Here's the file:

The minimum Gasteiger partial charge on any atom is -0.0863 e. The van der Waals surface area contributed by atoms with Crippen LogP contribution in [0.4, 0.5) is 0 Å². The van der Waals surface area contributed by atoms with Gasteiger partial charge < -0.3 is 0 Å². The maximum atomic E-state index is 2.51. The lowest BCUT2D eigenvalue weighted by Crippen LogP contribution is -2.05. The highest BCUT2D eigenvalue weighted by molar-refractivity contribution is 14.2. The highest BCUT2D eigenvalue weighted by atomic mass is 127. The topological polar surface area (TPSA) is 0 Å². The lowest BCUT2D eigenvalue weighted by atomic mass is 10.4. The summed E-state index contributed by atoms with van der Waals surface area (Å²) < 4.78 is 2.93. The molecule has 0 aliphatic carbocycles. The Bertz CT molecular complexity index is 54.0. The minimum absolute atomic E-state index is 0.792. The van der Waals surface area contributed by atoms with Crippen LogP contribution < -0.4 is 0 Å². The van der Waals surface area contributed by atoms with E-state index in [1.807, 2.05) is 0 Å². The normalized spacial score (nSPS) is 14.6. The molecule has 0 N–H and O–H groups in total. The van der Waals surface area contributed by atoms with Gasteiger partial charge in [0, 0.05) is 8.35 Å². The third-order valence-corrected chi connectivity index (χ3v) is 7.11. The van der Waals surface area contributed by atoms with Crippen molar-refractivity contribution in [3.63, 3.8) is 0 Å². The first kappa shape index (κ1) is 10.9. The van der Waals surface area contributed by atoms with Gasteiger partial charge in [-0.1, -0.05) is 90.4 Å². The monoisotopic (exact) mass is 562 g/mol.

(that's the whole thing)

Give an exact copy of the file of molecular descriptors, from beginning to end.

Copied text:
The minimum Gasteiger partial charge on any atom is -0.0863 e. The van der Waals surface area contributed by atoms with Crippen LogP contribution in [0.4, 0.5) is 0 Å². The van der Waals surface area contributed by atoms with Gasteiger partial charge < -0.3 is 0 Å². The maximum atomic E-state index is 2.51. The lowest BCUT2D eigenvalue weighted by Crippen LogP contribution is -2.05. The highest BCUT2D eigenvalue weighted by molar-refractivity contribution is 14.2. The highest BCUT2D eigenvalue weighted by atomic mass is 127. The topological polar surface area (TPSA) is 0 Å². The lowest BCUT2D eigenvalue weighted by atomic mass is 10.4. The summed E-state index contributed by atoms with van der Waals surface area (Å²) < 4.78 is 2.93. The molecule has 0 aliphatic carbocycles. The Bertz CT molecular complexity index is 54.0. The minimum absolute atomic E-state index is 0.792. The van der Waals surface area contributed by atoms with Crippen LogP contribution < -0.4 is 0 Å². The van der Waals surface area contributed by atoms with E-state index in [1.807, 2.05) is 0 Å². The normalized spacial score (nSPS) is 14.6. The molecule has 0 N–H and O–H groups in total. The van der Waals surface area contributed by atoms with Gasteiger partial charge in [0, 0.05) is 8.35 Å². The third-order valence-corrected chi connectivity index (χ3v) is 7.11. The van der Waals surface area contributed by atoms with Crippen molar-refractivity contribution in [3.63, 3.8) is 0 Å². The first kappa shape index (κ1) is 10.9. The van der Waals surface area contributed by atoms with Gasteiger partial charge in [-0.1, -0.05) is 90.4 Å². The monoisotopic (exact) mass is 562 g/mol.